The Internal Revenue Service took the appropriate actions when an airplane piloted by an irate taxpayer crashed into one of its buildings in Austin, Texas last year.
The pilot, Andrew Joseph Stack III, was killed at the site of the crash. Before setting fire to his home and crashing into the IRS facility with a single-engine plane, he posted an online diatribe against the agency (see Plane Crashes into IRS Building).
The report, issued Thursday by the Treasury Inspector General for Tax Administration, found that the IRS adequately prepared for and took the necessary actions to evacuate and protect IRS employees. The agency secured taxpayer data and federal government property, and was able to resume business operations in the aftermath of the incident in February 2010. The crash killed one IRS employee, Vernon Hunter, and injured 13 other employees.
TIGTA conducted its audit at the request of the IRS to determine whether the agency was adequately prepared for and took the necessary actions. The agency has since come under threat from other irate taxpayers.
Effective continuity planning and emergency preparedness can facilitate the IRS's ability to prepare for, respond to, and recover from emergencies, the report found. These efforts include providing personnel services to support employee needs and restoring critical functions.
The IRS provided extensive personnel services on a timely basis to assess and support the needs of the affected employees, according to the report. The agency also identified temporary office space for the affected employees while its Echelon I office building in Austin was being repaired. The IRS also awarded several procurement contracts to support the recovery effort in an expedited time period, and provided the furnishings and equipment needed to resume work within 18 calendar days after the incident occurred.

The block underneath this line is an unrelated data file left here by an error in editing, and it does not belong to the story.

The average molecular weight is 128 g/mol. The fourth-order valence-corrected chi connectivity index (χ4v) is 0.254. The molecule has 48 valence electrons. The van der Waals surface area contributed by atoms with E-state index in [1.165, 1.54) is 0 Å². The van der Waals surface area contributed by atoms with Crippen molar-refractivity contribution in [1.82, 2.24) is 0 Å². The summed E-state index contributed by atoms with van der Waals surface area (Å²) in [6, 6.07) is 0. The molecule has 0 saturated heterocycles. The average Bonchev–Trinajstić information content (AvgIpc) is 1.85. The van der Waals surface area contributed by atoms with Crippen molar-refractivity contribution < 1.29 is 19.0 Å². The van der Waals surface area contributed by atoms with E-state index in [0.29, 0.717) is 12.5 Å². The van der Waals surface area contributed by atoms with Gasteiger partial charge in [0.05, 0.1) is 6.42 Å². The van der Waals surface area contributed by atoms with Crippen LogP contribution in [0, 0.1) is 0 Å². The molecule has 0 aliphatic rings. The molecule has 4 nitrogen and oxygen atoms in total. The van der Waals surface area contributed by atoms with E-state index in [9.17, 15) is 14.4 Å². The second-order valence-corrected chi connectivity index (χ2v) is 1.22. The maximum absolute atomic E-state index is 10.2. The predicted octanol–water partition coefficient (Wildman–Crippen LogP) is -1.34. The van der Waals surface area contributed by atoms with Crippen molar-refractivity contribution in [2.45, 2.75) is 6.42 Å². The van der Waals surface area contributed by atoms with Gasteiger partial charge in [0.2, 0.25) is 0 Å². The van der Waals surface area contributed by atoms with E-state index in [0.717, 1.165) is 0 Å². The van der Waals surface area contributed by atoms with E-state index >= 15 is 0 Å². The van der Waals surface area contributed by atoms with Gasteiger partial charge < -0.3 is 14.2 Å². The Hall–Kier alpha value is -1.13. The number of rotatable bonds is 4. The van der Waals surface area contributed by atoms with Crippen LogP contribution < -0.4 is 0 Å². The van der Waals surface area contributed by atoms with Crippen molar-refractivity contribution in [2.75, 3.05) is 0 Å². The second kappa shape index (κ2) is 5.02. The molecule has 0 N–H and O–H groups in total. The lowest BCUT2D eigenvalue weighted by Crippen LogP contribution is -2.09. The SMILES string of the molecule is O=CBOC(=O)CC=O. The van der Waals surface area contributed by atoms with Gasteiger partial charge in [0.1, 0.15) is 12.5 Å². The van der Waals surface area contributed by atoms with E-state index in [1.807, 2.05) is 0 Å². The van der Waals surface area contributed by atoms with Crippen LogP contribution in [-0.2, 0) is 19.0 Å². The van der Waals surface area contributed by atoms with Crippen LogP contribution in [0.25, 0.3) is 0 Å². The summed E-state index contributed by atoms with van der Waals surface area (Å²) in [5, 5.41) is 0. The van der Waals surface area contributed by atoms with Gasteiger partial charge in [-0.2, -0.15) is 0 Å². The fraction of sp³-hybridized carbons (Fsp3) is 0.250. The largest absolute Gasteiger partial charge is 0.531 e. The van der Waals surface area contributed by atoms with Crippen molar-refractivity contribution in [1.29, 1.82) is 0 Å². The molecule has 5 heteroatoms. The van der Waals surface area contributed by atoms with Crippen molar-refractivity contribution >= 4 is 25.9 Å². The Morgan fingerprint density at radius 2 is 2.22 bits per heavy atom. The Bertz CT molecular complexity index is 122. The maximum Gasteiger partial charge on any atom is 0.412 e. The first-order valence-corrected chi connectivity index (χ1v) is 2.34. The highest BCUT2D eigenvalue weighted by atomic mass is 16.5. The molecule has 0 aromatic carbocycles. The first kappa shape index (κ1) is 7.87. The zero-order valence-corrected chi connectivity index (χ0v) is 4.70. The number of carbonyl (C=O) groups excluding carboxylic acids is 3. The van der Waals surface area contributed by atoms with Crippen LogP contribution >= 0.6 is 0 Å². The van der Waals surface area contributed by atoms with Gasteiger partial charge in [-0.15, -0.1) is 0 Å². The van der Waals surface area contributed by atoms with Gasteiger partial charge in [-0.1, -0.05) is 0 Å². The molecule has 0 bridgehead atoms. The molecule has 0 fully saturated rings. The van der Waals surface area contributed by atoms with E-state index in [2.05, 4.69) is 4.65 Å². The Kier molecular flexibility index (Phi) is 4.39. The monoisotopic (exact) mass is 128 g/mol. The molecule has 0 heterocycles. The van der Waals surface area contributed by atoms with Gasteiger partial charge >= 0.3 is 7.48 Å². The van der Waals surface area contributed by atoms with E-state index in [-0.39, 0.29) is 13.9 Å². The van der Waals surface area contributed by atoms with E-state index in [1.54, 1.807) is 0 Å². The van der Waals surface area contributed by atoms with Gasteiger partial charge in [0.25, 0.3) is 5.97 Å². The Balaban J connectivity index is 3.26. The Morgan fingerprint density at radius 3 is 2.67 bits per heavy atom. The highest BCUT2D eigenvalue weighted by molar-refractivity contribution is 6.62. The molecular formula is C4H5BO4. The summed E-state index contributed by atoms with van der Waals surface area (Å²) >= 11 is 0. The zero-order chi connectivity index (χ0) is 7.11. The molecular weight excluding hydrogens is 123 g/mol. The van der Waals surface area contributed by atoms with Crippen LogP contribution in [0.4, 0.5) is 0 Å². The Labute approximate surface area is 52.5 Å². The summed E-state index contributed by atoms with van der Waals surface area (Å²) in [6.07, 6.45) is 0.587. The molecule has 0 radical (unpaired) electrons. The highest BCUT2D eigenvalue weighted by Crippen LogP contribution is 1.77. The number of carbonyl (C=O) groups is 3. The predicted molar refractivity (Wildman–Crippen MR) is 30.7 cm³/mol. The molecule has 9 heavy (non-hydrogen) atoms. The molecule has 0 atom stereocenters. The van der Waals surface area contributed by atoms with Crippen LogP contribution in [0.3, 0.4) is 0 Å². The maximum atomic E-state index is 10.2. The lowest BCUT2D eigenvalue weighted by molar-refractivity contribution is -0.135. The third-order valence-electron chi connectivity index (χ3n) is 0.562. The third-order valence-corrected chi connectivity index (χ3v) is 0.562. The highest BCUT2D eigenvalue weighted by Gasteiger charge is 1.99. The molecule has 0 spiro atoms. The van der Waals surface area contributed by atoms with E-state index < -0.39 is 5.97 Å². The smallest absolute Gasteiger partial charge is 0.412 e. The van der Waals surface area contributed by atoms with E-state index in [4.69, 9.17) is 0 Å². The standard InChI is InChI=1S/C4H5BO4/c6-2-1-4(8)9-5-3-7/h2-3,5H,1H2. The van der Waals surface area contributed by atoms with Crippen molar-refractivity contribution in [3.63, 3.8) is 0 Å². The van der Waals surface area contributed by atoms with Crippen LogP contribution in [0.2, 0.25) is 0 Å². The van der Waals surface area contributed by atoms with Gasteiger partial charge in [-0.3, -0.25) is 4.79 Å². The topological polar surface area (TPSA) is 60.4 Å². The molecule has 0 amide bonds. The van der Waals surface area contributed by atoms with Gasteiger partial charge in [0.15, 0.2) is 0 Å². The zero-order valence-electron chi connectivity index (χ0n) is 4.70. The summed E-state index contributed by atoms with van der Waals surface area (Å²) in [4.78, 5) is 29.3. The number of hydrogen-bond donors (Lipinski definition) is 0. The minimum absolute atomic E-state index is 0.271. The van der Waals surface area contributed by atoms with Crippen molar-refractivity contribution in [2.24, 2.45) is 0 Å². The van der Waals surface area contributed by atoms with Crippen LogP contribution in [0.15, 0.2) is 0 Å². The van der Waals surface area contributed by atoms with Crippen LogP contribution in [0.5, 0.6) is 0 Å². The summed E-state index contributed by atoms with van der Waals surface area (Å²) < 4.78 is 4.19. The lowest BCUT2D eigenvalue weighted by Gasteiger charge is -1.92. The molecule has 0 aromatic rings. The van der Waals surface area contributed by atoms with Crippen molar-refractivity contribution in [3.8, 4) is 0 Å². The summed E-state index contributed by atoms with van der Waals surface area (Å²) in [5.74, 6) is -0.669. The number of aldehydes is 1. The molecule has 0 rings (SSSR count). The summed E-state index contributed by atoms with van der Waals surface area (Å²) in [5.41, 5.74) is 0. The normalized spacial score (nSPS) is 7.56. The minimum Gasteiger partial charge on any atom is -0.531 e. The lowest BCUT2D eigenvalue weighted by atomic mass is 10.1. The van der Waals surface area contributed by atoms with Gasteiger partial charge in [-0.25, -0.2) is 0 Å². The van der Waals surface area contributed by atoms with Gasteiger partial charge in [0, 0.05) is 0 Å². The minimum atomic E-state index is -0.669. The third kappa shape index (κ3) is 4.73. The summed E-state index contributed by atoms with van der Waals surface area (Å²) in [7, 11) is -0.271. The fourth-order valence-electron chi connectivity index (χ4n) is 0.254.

However, TIGTA auditors determined that emergency planning for the Echelon I building was incomplete, as none of the business resumption plans for the eight business units located at the Echelon I building included all of the required elements. In addition, the salvage contract used to recover documents, including taxpayer data at the incident site, did not include all of the required security provisions and did not contain an official designation appointing a contracting officer's technical representative.
“These issues did not have a material impact on the IRS's response to the Austin incident,” said TIGTA Inspector General J. Russell George said in a statement. “Taken as a whole, the IRS's preparation and response ensured that the effect of the Austin incident on IRS employees and tax administration was minimized.”
TIGTA recommended that the IRS ensure that lessons learned relative to the business resumption plans are applied to the development of the new continuity plans, and include on the lessons-learned document and the incident management plan template the provisions for emergency procurements.
In response to the report, IRS officials agreed with TIGTA's recommendations and described specific progress they have made towards implementing them.
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